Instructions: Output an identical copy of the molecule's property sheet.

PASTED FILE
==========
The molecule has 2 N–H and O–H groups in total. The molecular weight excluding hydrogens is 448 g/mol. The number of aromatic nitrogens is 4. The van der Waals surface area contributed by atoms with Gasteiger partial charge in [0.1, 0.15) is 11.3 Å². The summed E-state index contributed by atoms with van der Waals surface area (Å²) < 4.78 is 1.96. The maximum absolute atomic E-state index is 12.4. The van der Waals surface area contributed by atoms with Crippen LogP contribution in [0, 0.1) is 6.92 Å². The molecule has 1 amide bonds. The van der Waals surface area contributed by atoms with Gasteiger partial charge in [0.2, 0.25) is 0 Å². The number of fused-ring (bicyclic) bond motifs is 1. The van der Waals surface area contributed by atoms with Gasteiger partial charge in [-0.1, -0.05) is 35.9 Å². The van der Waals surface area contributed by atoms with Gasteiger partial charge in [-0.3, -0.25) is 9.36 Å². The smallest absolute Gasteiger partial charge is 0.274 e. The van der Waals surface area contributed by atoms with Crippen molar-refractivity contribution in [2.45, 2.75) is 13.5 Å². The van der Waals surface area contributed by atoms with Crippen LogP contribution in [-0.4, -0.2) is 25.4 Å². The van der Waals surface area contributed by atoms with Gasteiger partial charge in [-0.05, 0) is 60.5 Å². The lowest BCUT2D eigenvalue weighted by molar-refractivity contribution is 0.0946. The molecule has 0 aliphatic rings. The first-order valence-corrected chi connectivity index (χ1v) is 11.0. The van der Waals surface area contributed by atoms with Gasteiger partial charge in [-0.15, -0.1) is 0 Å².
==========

The molecule has 2 N–H and O–H groups in total. The molecular weight excluding hydrogens is 448 g/mol. The number of aromatic nitrogens is 4. The van der Waals surface area contributed by atoms with Gasteiger partial charge in [0.1, 0.15) is 11.3 Å². The summed E-state index contributed by atoms with van der Waals surface area (Å²) < 4.78 is 1.96. The maximum absolute atomic E-state index is 12.4. The van der Waals surface area contributed by atoms with Crippen LogP contribution in [0, 0.1) is 6.92 Å². The molecule has 1 amide bonds. The van der Waals surface area contributed by atoms with Gasteiger partial charge in [0.2, 0.25) is 0 Å². The number of fused-ring (bicyclic) bond motifs is 1. The van der Waals surface area contributed by atoms with Gasteiger partial charge in [-0.1, -0.05) is 35.9 Å². The van der Waals surface area contributed by atoms with Gasteiger partial charge in [-0.3, -0.25) is 9.36 Å². The smallest absolute Gasteiger partial charge is 0.274 e. The van der Waals surface area contributed by atoms with Crippen molar-refractivity contribution in [2.45, 2.75) is 13.5 Å². The van der Waals surface area contributed by atoms with Crippen LogP contribution in [-0.4, -0.2) is 25.4 Å². The van der Waals surface area contributed by atoms with Gasteiger partial charge in [-0.05, 0) is 60.5 Å². The lowest BCUT2D eigenvalue weighted by molar-refractivity contribution is 0.0946. The molecule has 0 aliphatic rings. The first-order valence-corrected chi connectivity index (χ1v) is 11.0. The van der Waals surface area contributed by atoms with Gasteiger partial charge in [-0.15, -0.1) is 0 Å².